• Hardworking people should be able to afford housing and still have enough money for groceries and other basic necessities
  • Children deserve an opportunity to succeed in school and life, which is tied to having a stable home
  • Housing gives people an opportunity to build better lives. To succeed you need a place to call home
  • Its only fair that everyone has a safe, decent place to live

    Those in need of housing include -

  • victims of domestic abuse;
  • the working poor;
  • single parent families, usually headed by a woman;
  • the elderly,
  • persons with physical or emotional disabilities
  • farm workers

    We know that safe and affordable housing is fundamental to stabilizing families, to insuring success in school and to help families enter the middle class.  We also know locating employees near places of work reduces the direct and indirect costs of transportation.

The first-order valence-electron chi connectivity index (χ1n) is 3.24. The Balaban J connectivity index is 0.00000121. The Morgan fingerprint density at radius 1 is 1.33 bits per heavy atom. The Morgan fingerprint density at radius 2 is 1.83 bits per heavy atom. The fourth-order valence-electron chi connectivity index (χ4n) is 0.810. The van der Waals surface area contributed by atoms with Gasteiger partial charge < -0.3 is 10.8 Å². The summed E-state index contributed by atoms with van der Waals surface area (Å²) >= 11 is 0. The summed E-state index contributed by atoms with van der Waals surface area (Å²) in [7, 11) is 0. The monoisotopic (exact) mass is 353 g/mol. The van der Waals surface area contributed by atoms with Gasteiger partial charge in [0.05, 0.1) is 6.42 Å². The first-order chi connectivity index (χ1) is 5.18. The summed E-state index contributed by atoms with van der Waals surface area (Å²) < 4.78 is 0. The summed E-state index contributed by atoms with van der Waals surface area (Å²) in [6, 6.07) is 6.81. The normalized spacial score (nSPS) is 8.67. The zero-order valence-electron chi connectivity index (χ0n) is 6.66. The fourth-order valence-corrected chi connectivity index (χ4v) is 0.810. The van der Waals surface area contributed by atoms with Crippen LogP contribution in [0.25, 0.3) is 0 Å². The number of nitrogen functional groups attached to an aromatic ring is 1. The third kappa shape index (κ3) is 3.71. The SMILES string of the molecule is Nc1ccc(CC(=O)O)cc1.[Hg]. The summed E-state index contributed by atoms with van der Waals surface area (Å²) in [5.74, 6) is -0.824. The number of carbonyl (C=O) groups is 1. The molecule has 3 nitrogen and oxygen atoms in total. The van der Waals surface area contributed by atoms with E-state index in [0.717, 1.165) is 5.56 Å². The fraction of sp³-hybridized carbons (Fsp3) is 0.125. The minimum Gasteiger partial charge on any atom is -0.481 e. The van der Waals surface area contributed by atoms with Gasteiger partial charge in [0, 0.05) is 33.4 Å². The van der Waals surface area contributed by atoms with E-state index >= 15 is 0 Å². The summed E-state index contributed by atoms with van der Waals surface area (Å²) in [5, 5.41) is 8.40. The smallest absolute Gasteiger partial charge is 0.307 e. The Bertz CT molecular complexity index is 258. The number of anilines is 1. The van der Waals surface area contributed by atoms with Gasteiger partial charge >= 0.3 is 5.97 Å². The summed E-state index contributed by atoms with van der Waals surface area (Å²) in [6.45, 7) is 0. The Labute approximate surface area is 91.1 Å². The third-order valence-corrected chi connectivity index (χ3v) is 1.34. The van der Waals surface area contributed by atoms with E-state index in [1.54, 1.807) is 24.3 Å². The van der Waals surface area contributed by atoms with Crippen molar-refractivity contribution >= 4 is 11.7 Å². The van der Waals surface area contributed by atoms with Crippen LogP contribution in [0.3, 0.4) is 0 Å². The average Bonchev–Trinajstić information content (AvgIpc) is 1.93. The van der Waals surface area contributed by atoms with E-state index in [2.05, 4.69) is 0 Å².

Delaware, Kentucky, Massachusetts, Missouri, Ohio and Washington use a documents recording fee as a dedicated revenue source for affordable housing. The state of Washington has invested $420 million since 1987 building over 26,000 homes while leveraging 1.6 billion dollars.
    SB 38 will give Oregon the chance to respond to the crisis of homelessness and housing insecurity we need. 
    Let's not let the illusory pursuit of the perfect funding source become an impediment to achieving the good.  SB  38 is the best shot we've had in 16 years. This is our window of opportunity.  Let's not blow our layup! 

Friday
Mar162007

GOLFING IN THE KINGDOM

    Editor's Note:  Got this missive from my Canadian Connection, too good not to share.